Universities everywhere are branding themselves as places for students to be bold and fearless; places to change the world. Students will graduate and enter a dynamic world that requires creativity, resilience and action to curb climate change, contain pandemics, eradicate poverty and prevent violent conflicts.
However, the key indicator of academic success in university remains a high grade-point average. This is the marker that professors, graduate schools and hiring managers use to gauge the general quality of their applicants. With so much at stake, we can hardly blame students for perceiving that the material rewards for audacity are not immediately discernible.
There is an unsettling gap between our pedagogical goals and the structural rewards of university. Students fear that taking chances in an assignment might mean a lower grade. Taking a class outside their main discipline might prove a stretch and lower their GPA. This produces risk-averse behaviour rather than bold, fearless action. We need opportunities to better align the learning goals we say we aspire to teach and the learning outcomes we get.
In the last five years, universities across North America have created academic incubators designed to provide room for bold, change-making ventures. They provide physical spaces to students to collaborate, often mentored by business faculty and with strategic connections to industry partners. This is a step forward. The main goal of these academic incubators, however, is to help students commercialize their ideas. The marker of success is a product that takes off in the marketplace.
If we look at the theoretical foundation of incubators, their goals are actually much broader and fall in line with the pedagogical purposes universities espouse: to co-create knowledge, enable experimentation, monitor progress and create linkages to a broader environment for action. What if we reimagined incubation as a pedagogy that emphasizes a process of teaching and learning rather than a setting where we bet on market winners?
In the Munk One program at the University of Toronto, we have put this idea into action. In classes, labs and a summer academy, first-year undergraduate students are challenged to develop solutions to persistent global problems like unethical labour in the fashion industry of Bangladesh, the mistreatment of migrant construction workers in Qatar, or post-traumatic stress disorder in Syrian refugee camps.
Here, incubation becomes a method to develop a mindset for engaging with the world. Students identify how global problems are arranged and nested; that innovative solutions are often achieved through combinations of existing ideas; and that addressing a problem requires attending to differing perspectives, paces and preferences of actors in the global system.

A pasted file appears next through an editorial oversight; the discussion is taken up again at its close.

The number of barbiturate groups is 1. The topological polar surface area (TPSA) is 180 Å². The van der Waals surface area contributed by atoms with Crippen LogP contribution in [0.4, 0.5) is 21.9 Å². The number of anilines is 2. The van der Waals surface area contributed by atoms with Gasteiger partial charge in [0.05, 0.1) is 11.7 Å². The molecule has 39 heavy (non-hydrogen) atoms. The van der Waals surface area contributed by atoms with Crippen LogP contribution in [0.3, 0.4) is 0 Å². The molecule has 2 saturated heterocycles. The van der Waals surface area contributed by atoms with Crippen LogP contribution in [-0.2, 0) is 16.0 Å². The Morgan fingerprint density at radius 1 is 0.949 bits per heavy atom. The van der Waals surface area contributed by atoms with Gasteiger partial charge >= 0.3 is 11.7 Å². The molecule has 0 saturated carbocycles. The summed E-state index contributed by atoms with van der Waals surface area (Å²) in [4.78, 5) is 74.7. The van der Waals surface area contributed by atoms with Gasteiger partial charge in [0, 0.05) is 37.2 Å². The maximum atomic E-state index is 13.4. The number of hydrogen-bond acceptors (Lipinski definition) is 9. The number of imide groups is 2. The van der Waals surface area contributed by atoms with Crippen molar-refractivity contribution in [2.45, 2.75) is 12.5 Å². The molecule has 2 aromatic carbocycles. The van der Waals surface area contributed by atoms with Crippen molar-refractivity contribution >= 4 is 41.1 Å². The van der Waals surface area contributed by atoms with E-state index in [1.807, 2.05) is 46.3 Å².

Students develop initiatives, apps, non-profit organizations and start-ups. Munk One alumna Natalie Boychuk founded an “ethical wear” company called Clari-tee. She never imagined herself becoming an entrepreneur, especially as a second-year undergraduate student. She grew to appreciate, however, that entrepreneurship is not a job but a way of thinking. Unlike a regular incubator, we did not start by betting on the success of her venture. In a regular incubator, her participation would have depended on demonstrating a successful idea.
Our point of departure is to bet on students’ personal development and not on the commercial success of their solutions. The most important learning outcomes we aim for are the audacity to tackle daunting problems and a methodology for decision-making. These have helped our students reimagine their undergraduate education and how they can transform the world. They are not easy to capture using GPA as a metric of success.
In many ways, incubation has become a cliché – and it is not alone. “Innovation,” “ideation” and “iteration” likewise exemplify the disease of buzzwords in the field. However, we see an opportunity to breathe new life and richer content into the growing number of university incubators. Though many have attempted to create opportunities for new ventures to tackle social or business problems, there has been little integration with curricula and broader learning goals.
Here lies the opportunity: incubation as a tool to develop student outlooks rather than promising ventures. Traditional incubators obsess over funding promising ideas and don’t treat the process itself as a powerful pedagogical practice. Academic institutions remain relevant precisely because they have the luxury, if not the mandate, to invest in students’ growth, not in their ventures.
Kourosh Houshmand is a freelance journalist, student and board member at the Ontario Institute for Studies in Education of the University of Toronto. Teresa Kramarz is an assistant professor in the Munk School of Global Affairs and director of Munk One, a global affairs program for first-year students at U of T.